The Washington Times reported in a scathing editorial on Tuesday that the Obama administration has quietly diverted some 2 million dollars away from the armed pilot, Federal Flight Deck Officer program, and into a new program of inspectors to investigate existing FFDOs. TSA says the criticism is unfounded as they have a strong commitment to the success and growth of the FFDO program and that the $2 million shift is to provide administrative support for the program which they say has outgrown the current structure.
The real truth of the matter probably lies somewhere between the Times’ editorial and TSA’s claim.While the program has been steadily growing and probably is becoming difficult to effectively supervise, any time a bureaucracy adds more bureaucracy to improve “oversight” of a program, the result is almost always going to be more red tape and less progress.TSA has consistently drug their feet on the FFDO program; making the application and training process ridiculously complicated and intrusive and placing the only training facility in the most out of the way location possible.There are also issues of pilots not being reimbursed for many of the expenses that they must pay out-of-pocket.If ensuring adherence to the rules is becoming too difficult, rather than expanding the supervisory and compliance staff, the better solution would be to simply reduce the number of hoops FFDOs are required to jump through.
Airline pilots are highly trained professionals.Most of them have military experience and many continue service in the National Guard and Reserves.As Neal Knox said when he proposed creating an armed pilot program back in 1988; "If a captain can be entrusted with a $30-million aircraft and 300 passengers, he can be trusted with a firearm."Unfortunately the politicians and "experts" didn’t listen to Neal in 1988 when he pointed out that without the "last resort" of an armed pilot to protect an aircraft, commercial airliners are "sitting ducks" because no ammount of screening is ever going to be perfect. Since the attacks of 9/11/01 the options have narrowed even further because if the pilot and crew can’t maintain control of their aircraft, the next alternative is a missile from a fighter jet – a fighter jet which is very likely to e piloted by a current or future airline pilot. Does anyone question the wisdom of that pilot being armed?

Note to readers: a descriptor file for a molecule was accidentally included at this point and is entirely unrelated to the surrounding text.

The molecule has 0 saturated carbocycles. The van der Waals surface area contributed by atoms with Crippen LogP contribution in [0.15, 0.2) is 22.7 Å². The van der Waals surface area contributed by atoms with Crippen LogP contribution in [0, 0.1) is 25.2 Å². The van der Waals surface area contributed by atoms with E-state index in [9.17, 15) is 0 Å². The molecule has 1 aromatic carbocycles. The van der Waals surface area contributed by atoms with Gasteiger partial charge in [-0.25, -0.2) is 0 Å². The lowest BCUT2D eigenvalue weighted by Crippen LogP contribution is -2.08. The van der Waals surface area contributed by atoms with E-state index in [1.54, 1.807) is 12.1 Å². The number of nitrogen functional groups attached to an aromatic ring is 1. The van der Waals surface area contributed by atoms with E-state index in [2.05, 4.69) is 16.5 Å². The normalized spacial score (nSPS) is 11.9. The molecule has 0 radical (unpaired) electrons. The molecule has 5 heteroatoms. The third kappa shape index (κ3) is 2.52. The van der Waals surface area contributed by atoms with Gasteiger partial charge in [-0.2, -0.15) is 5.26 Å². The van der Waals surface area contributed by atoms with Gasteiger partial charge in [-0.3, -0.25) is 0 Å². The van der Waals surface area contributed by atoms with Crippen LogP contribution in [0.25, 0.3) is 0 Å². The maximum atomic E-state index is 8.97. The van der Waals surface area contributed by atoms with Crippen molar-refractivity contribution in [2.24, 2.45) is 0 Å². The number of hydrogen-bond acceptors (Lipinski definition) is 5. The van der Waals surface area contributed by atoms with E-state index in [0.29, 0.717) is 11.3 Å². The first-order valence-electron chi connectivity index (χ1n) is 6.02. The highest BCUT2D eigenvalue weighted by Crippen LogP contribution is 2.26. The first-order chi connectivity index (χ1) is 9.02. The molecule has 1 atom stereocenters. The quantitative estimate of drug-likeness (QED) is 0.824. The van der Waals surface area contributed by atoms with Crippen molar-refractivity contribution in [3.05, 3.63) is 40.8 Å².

You’ve probably heard that a pilot accidentally shot a hole in his airplane recently. A pilots’ group blames dangerous security rules and equipment, but others say that the pilot in question had to violate several of the most basic security procedures for this to happen. Most importantly, Only handle the gun when the plane is parked. Here is a video explaining and demonstrating the "security" procedures Federal Flight Deck Officers (armed pilots) must go through. Specifics about all of the FFDO firearm procedures are not available to the public, but the suggestion in this video that the gun must be removed and locked every time the cabin door is opened is apparently not accurate.
Notice that the gun is often pointed directly at the demonstrator during the process. I don’t want to go shooting with this guy.
WASHINGTON, D.C. (Dec. 10, 2004) – Flying with a firearm in your checked baggage is more complicated than it used to be, but it’s usually not the nightmare some think.
The important thing to remember is that making a mistake involving a firearm in an airport can result in serious consequences – and it doesn’t have to be you that makes the mistake.
There are plenty of people working for airlines and the Transportation Security Administration (TSA) who, whether through fear, malice or simple ignorance, can make traveling with a gun harder than it should be.If one of them makes a “mistake” it could be you that pays the price.
Simply notifying a ticket agent that there is an unloaded firearm in your bag – as you are required by law to do – can result in pandemonium.I recall a case several years ago where a man declared a legal shotgun at Washington National Airport and found himself surrounded by a SWAT team.Not a comfortable position.